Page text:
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Transcript
A Cloud of Witnesses
February, 2009
Rejoice, thou who art full of grace, O Virgin Theotokos, for from thee has risen the
Sun of Righteousness, Christ our God, enlightening those in darkness. Rejoice, thou
also, O righteous Elder, as thou receivest in thine arms the Redeemer of our souls,
Who grants unto us the Resurrection.
All Saints Orthodox Church
Salina, Kansas
All Saints Orthodox Church
2818 Scanlan Avenue, Salina, KS 67401
Church: 823-3735
Personal: (785) 320-0486
E-mail: [email protected] Website: www.orthodoxkansas.org
Right Rev’d. Fr. Daniel S. Griffith, pastor
(E-mail: [email protected])
Very Rev’d. Fr. Thomas Neustrom, (823-2410)
++++++++++++
Please note the above changes in Fr. Daniel’s personal contact information!
++++++++++++
A Forgotten People
As I hope that you are aware that on Sat. Feb. 21, our mother
church, St. George Cathedral, Wichita, will hope its annual
Orthodoxy Alive from 9:00am-4:00pm. The speaker will be Dr.
Maria Khoury, whose subject will be “Christian Witness in the
Holy Land I & II”. A graduate of Holy Cross Greek Orthodox
Seminary, Brookline, MA, & a long-time resident on the West
Bank [of the Jordan River], she will address the subject of the
Palestinian Christians, the majority of whom are devout members
of the Greek Orthodox Patriarchate of Jerusalem. It behooves us to
be aware of the trials a difficulties of these our brothers & sisters
in the Faith.
Who are these people who are so frequently ignored by the very
powers which decide their fate? They are an ancient people.
Certain of these families can trace their Christian roots to the age
of the Apostles themselves. One of the great tragedies of events in
the Middle East is that the Christian presence in the land of her
birth is very rapidly disappearing. Caught between an ever more
militant Islam & a hostile Israeli force, they are slowly but surely
being pushed out. Today at lest 60% of Palestinians live abroad &
will never be allowed to return to their land, the birthplace of
Christianity. Today those still residing in the land of their ancestors constitute no more than 2% of the
total Palestinian population. As a friend of mine once commented a few years ago: “If our Lord, God &
Saviour Jesus Christ, delay His coming much longer, the only ones of His own to greet Him in the Holy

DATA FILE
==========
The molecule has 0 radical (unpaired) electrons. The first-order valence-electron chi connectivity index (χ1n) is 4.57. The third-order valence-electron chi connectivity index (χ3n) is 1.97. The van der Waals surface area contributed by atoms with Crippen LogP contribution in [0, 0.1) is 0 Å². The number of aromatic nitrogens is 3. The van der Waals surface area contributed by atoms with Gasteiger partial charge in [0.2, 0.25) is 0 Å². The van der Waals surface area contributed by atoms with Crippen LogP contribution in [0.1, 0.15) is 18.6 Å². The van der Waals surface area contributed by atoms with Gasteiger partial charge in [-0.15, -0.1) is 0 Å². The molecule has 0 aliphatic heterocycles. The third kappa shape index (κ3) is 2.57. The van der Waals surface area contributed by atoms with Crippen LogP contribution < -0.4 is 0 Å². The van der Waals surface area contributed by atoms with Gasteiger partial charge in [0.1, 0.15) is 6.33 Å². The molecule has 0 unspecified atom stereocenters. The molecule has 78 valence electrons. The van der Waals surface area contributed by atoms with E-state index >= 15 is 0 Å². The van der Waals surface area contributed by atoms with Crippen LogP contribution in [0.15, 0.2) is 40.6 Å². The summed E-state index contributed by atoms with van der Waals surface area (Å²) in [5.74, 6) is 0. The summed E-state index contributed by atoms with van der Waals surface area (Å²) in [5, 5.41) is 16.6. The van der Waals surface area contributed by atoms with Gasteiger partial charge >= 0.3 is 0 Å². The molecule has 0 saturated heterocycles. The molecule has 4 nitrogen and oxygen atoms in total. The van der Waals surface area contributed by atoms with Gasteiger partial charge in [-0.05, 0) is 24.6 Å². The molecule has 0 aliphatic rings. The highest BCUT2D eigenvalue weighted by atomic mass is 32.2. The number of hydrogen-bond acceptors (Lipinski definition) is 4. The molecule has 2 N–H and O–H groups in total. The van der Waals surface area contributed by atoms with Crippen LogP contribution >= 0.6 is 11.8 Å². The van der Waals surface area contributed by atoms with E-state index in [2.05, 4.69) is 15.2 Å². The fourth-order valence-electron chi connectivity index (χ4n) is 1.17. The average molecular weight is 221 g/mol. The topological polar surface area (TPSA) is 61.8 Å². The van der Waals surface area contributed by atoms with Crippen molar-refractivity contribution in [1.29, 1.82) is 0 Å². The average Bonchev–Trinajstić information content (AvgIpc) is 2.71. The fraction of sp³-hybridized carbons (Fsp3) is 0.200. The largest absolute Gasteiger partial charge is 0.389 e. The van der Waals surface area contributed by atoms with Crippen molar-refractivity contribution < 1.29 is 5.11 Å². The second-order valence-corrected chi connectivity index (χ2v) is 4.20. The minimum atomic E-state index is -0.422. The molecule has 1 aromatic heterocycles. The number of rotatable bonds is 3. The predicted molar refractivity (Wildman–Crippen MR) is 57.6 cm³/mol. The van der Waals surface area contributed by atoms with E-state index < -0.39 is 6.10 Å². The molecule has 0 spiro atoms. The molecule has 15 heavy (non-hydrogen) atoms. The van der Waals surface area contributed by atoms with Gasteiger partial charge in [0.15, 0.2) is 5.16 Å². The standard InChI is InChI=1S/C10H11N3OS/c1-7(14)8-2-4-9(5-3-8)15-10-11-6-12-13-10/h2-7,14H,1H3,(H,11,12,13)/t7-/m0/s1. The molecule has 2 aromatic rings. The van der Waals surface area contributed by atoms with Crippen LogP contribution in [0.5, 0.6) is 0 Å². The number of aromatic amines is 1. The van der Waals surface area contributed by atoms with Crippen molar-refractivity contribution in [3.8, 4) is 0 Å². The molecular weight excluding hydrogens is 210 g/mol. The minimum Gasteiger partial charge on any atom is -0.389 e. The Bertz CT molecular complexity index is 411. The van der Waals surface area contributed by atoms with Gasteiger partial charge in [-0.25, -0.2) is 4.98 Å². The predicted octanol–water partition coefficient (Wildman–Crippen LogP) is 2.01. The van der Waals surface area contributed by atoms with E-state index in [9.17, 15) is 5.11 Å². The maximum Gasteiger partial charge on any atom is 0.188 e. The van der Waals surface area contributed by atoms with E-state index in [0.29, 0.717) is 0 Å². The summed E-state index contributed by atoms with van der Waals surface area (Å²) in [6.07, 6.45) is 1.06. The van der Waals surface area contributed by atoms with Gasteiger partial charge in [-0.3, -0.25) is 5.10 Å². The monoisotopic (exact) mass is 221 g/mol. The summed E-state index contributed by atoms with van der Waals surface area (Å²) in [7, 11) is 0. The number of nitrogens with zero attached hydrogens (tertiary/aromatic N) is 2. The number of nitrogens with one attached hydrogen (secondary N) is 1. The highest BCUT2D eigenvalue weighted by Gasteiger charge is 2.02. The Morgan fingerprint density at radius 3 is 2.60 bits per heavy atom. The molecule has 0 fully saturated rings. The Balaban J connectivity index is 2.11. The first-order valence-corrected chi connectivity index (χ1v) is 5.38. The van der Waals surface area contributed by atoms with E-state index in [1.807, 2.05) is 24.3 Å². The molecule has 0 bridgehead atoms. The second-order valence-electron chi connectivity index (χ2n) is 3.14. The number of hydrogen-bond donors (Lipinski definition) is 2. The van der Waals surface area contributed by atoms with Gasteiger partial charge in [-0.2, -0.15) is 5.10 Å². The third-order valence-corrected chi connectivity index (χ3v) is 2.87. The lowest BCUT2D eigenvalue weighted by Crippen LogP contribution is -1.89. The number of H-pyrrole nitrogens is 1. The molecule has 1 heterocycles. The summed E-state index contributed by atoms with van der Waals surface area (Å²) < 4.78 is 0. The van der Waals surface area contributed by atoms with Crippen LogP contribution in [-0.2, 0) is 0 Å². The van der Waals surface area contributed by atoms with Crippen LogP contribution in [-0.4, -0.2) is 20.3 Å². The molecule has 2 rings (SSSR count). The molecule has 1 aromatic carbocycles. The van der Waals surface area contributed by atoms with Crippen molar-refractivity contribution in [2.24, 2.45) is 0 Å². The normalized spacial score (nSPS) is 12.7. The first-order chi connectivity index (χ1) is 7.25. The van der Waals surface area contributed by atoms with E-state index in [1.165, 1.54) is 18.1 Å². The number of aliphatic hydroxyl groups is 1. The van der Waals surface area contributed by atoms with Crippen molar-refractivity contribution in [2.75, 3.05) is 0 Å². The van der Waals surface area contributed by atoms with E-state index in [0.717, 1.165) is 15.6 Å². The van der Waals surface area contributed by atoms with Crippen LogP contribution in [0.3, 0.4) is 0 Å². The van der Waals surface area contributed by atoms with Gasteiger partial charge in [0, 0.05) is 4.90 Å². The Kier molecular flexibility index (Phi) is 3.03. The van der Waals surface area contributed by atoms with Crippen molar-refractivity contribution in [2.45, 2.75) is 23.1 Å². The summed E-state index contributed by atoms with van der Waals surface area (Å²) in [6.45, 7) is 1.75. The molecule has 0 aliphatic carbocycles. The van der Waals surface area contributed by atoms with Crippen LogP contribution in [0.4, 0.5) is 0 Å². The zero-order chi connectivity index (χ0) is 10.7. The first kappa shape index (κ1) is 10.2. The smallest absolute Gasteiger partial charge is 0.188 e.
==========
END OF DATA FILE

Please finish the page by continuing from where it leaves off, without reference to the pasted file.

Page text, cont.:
City, in fact, in the land of Palestine, will be a handful of Cypriote pilgrims
Perhaps a little history will help us to put this dwindling, yet courageous, body in its proper context.
The Acts of the Apostles states that the first Christians in Jerusalem were Jews, historians believe that
even after the fall of Jerusalem in AD 70, Christianity in the Holy Land kept its Jewish flavor. Until the
Jewish revolt of Bar-Kokhba, all the bishops of Jerusalem were of Jewish background. However, the
numbers of Gentile converts to Christianity grew steadily & the number of Jewish converts dwindled after
ca. 90 AD when the statutory prayers recited in the synagogue were amended to include a paragraph
which, if a Christian should read it, he would be damning himself. The Bar-Kokhba revolt in 132-135
proved to be the death-knell of Jewish-Christianity, for, having secured for a time their independence, the
Jews became fierce persecutors of the Christians. When Rome finally put down the revolt, the Emperor
Hadrian expelled all Jews, including all Jewish Christians, from Jerusalem & rebuilt the city as a Gentile
city, renaming it “Aelia Capitolina” & the country of Israel “Palestine.” With this blow, the Christian
Jewish community effectively disappeared.
The conversion of Constantine in 313 gave rise to a new Christian presence in the Holy Land. St.
Constantine’s mother, St. Helena, helped populate the land with churches & monasteries, & over the next
three centuries, the Holy Land witnessed an influx of Christians from various parts of the Roman empire,
including Greeks, Armenians, Georgians, Egyptians & Syrians. The Byzantine emperor, meanwhile,
governed the land.
This period of Byzantine rule entrenched Christianity in the Holy Land, & Christians became the
majority. Famous theologians made the Holy Land their home, including St. Jerome, who translated the
Bible into Latin in the 5th century & St John of Damascus., the great Byzantine theologian, in the 7th.
Then suddenly the warriors of a new faith, Islam, burst from the Arabian deserts, quickly invading the
Holy Land & taking Jerusalem in 640. What followed was the gradual decline of the Church in the Holy
Land, as Muslim overlords reduced Christians to servitude (dhimmis) & prohibited Christians from
proselytizing Muslims. Still, various Christian groups survived, the Greek Orthodox being by far the
largest. Gradually the majority of these Christians adopted Arabic as their primary language.
Christians from Arabia also joined their brethren in the Holy Land, & the “Palestinian” Arab Christian
population began to assume a distinct identity. The Crusader kingdom of the 12th & 13th centuries rose &